The mean period of implant failure is just under four years for our patient sample. This short length of time between implantation and failure may be explained by a selection bias, as we did not include patients whose implants had not failed, even though the implant may have had a substantial wear scar. Hence, an interesting aspect that has been unexplored in this study is whether there is a correlation between the period of implant insertion and the magnitude of the wear scar, This was one limitation of the study and in future, a method may be devised that allows us to visualise the in vivo primary wear scar pre-failure.


We have developed a method which can be used as part of future mechanical and tribological studies looking into the failure of MoM hip implants. Future studies should investigate variables that affect position of the WS1, and our technique may be integral to these studies. Examples of variables could include component position, pelvic tilt, gender and joint reaction force. In doing so, we may be able to better understand the implant, surgical and patient factors that lead to implant failure and use this knowledge to predict the suitability of patients to certain joint replacement procedures and its prognosis.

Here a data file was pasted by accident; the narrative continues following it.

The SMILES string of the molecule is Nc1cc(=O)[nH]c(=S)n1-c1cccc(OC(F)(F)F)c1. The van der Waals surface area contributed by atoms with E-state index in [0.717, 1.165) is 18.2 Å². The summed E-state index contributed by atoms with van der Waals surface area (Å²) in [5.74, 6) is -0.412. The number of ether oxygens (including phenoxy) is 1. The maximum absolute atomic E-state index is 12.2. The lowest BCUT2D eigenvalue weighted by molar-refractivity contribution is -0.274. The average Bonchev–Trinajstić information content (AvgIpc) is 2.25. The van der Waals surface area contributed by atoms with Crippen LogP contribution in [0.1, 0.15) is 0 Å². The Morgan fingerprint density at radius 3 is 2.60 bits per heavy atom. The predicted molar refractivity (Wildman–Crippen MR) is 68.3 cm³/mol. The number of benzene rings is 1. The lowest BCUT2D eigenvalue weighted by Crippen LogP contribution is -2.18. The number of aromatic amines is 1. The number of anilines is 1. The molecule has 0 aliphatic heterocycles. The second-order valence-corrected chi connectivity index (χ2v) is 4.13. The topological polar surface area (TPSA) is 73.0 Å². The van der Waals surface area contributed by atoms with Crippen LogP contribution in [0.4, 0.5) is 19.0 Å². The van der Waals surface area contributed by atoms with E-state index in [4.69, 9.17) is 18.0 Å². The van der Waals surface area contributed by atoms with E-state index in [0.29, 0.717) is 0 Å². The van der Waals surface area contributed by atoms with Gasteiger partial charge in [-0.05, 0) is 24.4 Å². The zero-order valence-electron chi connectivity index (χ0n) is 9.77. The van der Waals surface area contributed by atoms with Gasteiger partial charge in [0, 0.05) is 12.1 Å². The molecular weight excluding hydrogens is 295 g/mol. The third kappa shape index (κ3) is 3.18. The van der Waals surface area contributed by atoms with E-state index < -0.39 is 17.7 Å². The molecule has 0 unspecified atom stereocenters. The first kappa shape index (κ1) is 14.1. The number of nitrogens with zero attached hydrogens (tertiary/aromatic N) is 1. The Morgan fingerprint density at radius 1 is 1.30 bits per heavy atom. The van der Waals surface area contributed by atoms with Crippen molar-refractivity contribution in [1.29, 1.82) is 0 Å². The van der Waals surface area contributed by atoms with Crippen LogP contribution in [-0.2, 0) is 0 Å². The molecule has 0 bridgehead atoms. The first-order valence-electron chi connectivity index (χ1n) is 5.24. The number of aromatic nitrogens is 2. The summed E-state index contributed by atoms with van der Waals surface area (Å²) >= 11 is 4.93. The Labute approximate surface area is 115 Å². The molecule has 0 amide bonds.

Primary wear scar


Birmingham Hip Replacement


Coordinate measuring machine


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We are grateful to Gwynneth Lloyd for assistance with database access for our study.

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Correspondence to Garima Govind.

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The authors declare that they have no competing interests.

Authors’ contribution

GG analysed and generated the results. JH developed the methodology and co-wrote the initial draft of the manuscript. HH assisted with the diagrams and edited the methodology. SS assisted with the final editing of the manuscript the study design. JH, JS and AH were involved in the conception of the study. All authors read and approved the final manuscript.

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Govind, G., Henckel, J., Hothi, H. et al. Method for the location of primary wear scars from retrieved metal on metal hip replacements. BMC Musculoskelet Disord 16, 173 (2015).